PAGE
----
A labour-saving policy for our mad times

By closing just 15 hospitals, the Government could afford to buy every one of us a fondue set
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The Independent Online

The British, it was revealed yesterday, own £3.2bn worth of household goods and gadgets that we never use. Evidently, even those of us without skeletons in our cupboards are more likely than not to have an unemployed electric can-opener. Of 1,000 people questioned in a survey conducted for a home insurance company, two thirds admitted to having one household gadget gathering dust, 38 per cent to at least two, and one in 20 to five or more.

The British, it was revealed yesterday, own £3.2bn worth of household goods and gadgets that we never use. Evidently, even those of us without skeletons in our cupboards are more likely than not to have an unemployed electric can-opener. Of 1,000 people questioned in a survey conducted for a home insurance company, two thirds admitted to having one household gadget gathering dust, 38 per cent to at least two, and one in 20 to five or more.

In our house, I rather think we might be in the five-or-more category, although at least I've stopped buying expensive devices - supposedly labour-saving but in fact labour-creating - for my wife's birthdays. It was my aunt who pointed out that they were not quite in the spirit of things.

"So what is Jane getting you for your birthday?" she said, cleverly managing a sniff, a snort and a sneer simultaneously, when I showed her the undeniably sleek ice-cream maker I bought Jane last year for her 39th. "A vacuum cleaner?" Still, the Magimix Gelato 2200 was at least pressed into action; rare was the summer's evening unaccompanied by its Heath Robinson-esque whirring and thudding.

This summer, however, it has lain dormant while that nice American couple Ben and Jerry have re-entered our lives. The Magimix Gelato 2200, like the George Foreman Lean Mean Fat Grilling Machine, was consigned to a remote shelf as soon as the first flush of enthusiasm had faded. And I mustn't forget the pasta-maker, which turned out pretty strands of tagliatelle that we then draped lovingly over an artfully positioned broom-handle to semi-dry, before deciding that the whole business was a ludicrous faff and that when we needed fresh pasta, we might as well return to buying it at the supermarket.

When you think about it, there is more than a whiff of hypocrisy about the irritation that mounts in the days after Christmas, when one's children, after playing with the new Scalextric non-stop almost until mid-morning on Boxing Day, abandon it altogether. For their Harry Potter Polyjuice Potion Maker, read our Russell Hobbs Breadman Pro. In fact, we got considerably better value out of the Harry Potter Polyjuice Potion Maker; the Russell Hobbs Breadman Pro, domestic breadmaker supposedly supreme, has not yielded so much as an onion bagel, the first flush of enthusiasm having faded as I carried out of the shop.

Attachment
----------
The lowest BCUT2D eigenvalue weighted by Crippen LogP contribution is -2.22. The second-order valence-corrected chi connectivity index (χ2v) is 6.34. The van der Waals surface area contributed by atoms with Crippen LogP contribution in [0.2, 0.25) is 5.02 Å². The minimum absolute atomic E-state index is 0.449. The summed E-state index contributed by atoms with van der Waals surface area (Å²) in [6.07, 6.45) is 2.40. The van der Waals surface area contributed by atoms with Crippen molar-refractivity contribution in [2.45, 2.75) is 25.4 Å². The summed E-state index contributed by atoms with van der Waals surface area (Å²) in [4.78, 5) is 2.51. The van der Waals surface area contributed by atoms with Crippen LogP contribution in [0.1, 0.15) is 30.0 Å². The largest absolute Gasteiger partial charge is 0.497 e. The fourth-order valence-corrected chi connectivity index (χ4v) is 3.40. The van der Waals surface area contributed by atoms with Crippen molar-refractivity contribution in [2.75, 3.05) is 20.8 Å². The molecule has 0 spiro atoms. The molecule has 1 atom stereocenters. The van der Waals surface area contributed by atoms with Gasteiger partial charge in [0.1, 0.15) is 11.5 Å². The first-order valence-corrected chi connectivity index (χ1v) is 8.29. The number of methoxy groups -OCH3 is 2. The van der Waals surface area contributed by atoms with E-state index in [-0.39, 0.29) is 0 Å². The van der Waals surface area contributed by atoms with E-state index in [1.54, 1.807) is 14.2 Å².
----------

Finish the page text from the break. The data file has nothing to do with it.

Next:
Apparently, the most popular unused gadget - if that's not too much of a paradox - is the toasted sandwich-maker. Which makes me think that these things must be era-sensitive. Because in the early 1980s, when I was at university, the toasted sandwich-maker was the sine qua non of kitchen accessories. Burning your tongue on the lava-hot cheese dangerously sealed into a toasted sarnie was, like the one-night stand, a valuable student rite of passage, Breville a brand at least as familiar as Durex in halls of residence throughout the land.

Indeed, if seats of higher education had had commercial sponsors back then, as they now do in the US and doubtless will here before long, then University Challenge might have pitted Durex Leicester against Breville Aberystwyth... for the right to meet Fray Bentos Exeter in the quarter-final.

But, as the decline of the once-proud toasted sandwich-maker has shown, you can't always transport a gadget to a different era. My mother-in-law has frequently offered to buy us that icon of 1970s dinner parties, a hostess trolley. She swears by hers, and can't understand why we don't share her ardour. One day, our own children might respond in the same politely underwhelmed way when we try to give them a microwave (incidentally, have you noticed how microwaves have shed the oven, much as avocados have shed the pear? Familiarity breeds abbreviation).

Meanwhile, at second, third and fourth on the Most Unwanted, or at any rate Least Used, list come electric knives, soda streams and foot spas. We have never bought or been given any of these, I'm relieved to say. The electric knife in particular has always struck me as singularly unnecessary, at least for anyone able-bodied. Nor do we have a Corby trouser-press or even a fondue set, although plenty of folk out there do - I don't know what the trouser-press statistics are, but Britain reportedly has 3.8 million redundant fondue sets, worth an estimated £114m.

That's enough, so yesterday's calculations went, to run an NHS hospital for a year. But I prefer to turn that sum on its head. By closing just 15 hospitals, the Government could afford to buy every one of us a fondue set, which would breathe life back into the unfairly maligned and now largely forgotten practice of spearing a piece of bread and dipping it into a dish of molten cheese, leaving it there for a minute or two usually to discover that it has dropped off and contributed to the thickening mush at the bottom of the bowl. A worthwhile policy for these mad times, surely?

b.viner@independent.co.uk

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